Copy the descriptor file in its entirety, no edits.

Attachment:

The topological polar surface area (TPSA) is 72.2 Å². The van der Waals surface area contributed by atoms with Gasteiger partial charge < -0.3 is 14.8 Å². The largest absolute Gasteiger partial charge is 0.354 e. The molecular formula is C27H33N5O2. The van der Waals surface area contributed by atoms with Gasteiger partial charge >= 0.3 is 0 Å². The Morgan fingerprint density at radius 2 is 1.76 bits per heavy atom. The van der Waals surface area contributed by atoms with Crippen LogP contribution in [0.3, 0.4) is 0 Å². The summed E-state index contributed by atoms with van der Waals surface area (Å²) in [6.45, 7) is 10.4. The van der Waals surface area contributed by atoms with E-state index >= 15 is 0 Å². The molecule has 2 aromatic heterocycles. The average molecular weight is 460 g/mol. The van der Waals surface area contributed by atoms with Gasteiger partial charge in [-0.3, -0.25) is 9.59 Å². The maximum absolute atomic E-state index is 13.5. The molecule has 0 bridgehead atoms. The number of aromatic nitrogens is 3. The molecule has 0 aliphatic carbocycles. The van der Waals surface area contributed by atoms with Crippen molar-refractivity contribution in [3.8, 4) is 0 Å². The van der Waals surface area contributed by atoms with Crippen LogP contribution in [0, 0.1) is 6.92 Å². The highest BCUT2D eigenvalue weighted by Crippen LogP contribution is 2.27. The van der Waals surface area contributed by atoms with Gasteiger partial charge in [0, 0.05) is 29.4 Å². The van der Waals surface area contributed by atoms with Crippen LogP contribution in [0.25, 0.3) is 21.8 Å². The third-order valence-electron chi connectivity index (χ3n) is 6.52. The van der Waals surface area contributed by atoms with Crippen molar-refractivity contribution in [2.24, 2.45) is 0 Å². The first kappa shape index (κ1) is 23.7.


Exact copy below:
The topological polar surface area (TPSA) is 72.2 Å². The van der Waals surface area contributed by atoms with Gasteiger partial charge < -0.3 is 14.8 Å². The largest absolute Gasteiger partial charge is 0.354 e. The molecular formula is C27H33N5O2. The van der Waals surface area contributed by atoms with Gasteiger partial charge >= 0.3 is 0 Å². The Morgan fingerprint density at radius 2 is 1.76 bits per heavy atom. The van der Waals surface area contributed by atoms with Crippen LogP contribution in [0.3, 0.4) is 0 Å². The summed E-state index contributed by atoms with van der Waals surface area (Å²) in [6.45, 7) is 10.4. The van der Waals surface area contributed by atoms with E-state index >= 15 is 0 Å². The molecule has 2 aromatic heterocycles. The average molecular weight is 460 g/mol. The van der Waals surface area contributed by atoms with Gasteiger partial charge in [-0.3, -0.25) is 9.59 Å². The maximum absolute atomic E-state index is 13.5. The molecule has 0 bridgehead atoms. The number of aromatic nitrogens is 3. The molecule has 0 aliphatic carbocycles. The van der Waals surface area contributed by atoms with Crippen molar-refractivity contribution in [3.8, 4) is 0 Å². The van der Waals surface area contributed by atoms with Crippen LogP contribution in [0, 0.1) is 6.92 Å². The highest BCUT2D eigenvalue weighted by Crippen LogP contribution is 2.27. The van der Waals surface area contributed by atoms with Gasteiger partial charge in [0, 0.05) is 29.4 Å². The van der Waals surface area contributed by atoms with Crippen LogP contribution in [0.25, 0.3) is 21.8 Å². The third-order valence-electron chi connectivity index (χ3n) is 6.52. The van der Waals surface area contributed by atoms with Crippen molar-refractivity contribution in [2.24, 2.45) is 0 Å². The first kappa shape index (κ1) is 23.7.